The tournament, by the way, was run by Christine Cragg and Michael O’Leary. Michael was one of the players who were unable to secure a female partner and spent the day assisting Christine. Michael is a hard worker and one of the nicest guys I know; I will play with him any time he asks me.

The weather was mild and pleasant and coffee and pastries were served.

The Marin field which used to be fairly easy to play on has become, with the addition of new coats of gravel, a treacherous minefield full of sand traps. If you want to come on top, “plombés” have to be part of your game.

For their first game,Tamara and Jean-Michel encountered Damien and Maggie Lane. Tough break! They were annihilated 1 to 13.
Damien Monnet, by the way, was the revelation (to me anyway) of this tournament. He is a complete player who seems to have mastered every move in the book.

When he shoots and misses, he looks surprised. When a guy like me shoots and hits, I look surprised. That’s the difference between and a great player and a journeyman.

Their second game was against Patrick and Shannon. They managed to reach 12/12 but Jean-Michel flubbed a crucial last shot that cost them the game. They lost 12/13.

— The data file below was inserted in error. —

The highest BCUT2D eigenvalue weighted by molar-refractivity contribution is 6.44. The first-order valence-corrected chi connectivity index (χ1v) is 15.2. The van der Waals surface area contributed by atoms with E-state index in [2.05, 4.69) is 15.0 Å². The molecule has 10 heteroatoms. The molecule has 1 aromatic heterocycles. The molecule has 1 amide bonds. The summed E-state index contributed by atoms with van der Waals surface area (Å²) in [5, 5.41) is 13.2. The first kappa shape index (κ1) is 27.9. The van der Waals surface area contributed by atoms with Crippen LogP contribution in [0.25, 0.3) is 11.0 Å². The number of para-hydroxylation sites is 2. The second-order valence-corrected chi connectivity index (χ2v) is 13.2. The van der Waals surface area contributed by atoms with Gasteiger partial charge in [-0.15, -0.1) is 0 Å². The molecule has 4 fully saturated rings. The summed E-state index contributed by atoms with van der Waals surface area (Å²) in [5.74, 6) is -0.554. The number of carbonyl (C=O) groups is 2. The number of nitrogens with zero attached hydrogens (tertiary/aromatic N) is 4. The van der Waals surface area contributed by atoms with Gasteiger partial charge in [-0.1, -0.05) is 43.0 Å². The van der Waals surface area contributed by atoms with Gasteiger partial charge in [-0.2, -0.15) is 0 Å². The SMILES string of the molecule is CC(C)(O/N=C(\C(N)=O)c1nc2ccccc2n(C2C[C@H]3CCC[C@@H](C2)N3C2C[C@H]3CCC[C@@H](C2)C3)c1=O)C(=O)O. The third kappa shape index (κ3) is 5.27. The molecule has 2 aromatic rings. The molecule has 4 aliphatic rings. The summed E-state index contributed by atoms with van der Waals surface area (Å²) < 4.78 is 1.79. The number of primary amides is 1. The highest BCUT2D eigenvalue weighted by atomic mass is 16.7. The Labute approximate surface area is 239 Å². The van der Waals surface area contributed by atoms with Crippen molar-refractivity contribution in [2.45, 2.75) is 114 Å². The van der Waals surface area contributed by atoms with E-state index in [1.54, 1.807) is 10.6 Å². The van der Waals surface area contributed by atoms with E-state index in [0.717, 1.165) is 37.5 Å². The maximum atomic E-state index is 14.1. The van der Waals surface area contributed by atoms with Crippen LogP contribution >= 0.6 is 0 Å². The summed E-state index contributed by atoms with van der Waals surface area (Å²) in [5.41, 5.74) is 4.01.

I have always said, if a woman is willing to do it, let her shoot. They will often surprise you, as Lisa Vaughn did later in this tournament.

Their 3rd game was against Toy and Cindy. They barely lost 12/13 and ended up in La Consolante.

As luck would have it, they won all their games in the afternoon and reached the Consolante finals.

They played against Donna von Edelkrantz and Mark Shirkey, two individuals who practiced a lot and improved a lot. Tamara and Jean-Michel lost 8 to 13.

Henri Cartier-Bresson said, Your first 10,000 photographs are your worst.”

The same is true in pétanque or any discipline. To be a good player you need to put in the hours. You need to practice continuously until every shot becomes natural and accurate.
Some of us though are work-shy and practice only on holidays. We always end up paying for that.

In the Concours area, Ed Porto and Monique Bricca won the semifinals 13 to 9 against Hans Kurz and Lisa Vaughn. It was not an easy match and it was full of spectacular rebounds. Lisa saved Hans’s skin a few times with amazing shots and usually unflappable Hans could not help but hug her enthusiastically.

Maggie Lane and Daniel Monnet

In the Concours finals, lefty Ed Porto and Monique Bricca battled Damien Monnet and Maggie Lane. It was a great match full of spectacular shots. Both shooters and pointers outdid themselves and drew applause from the spectators. Monique and Maggie were amazingly on target… and so were Ed and Damien.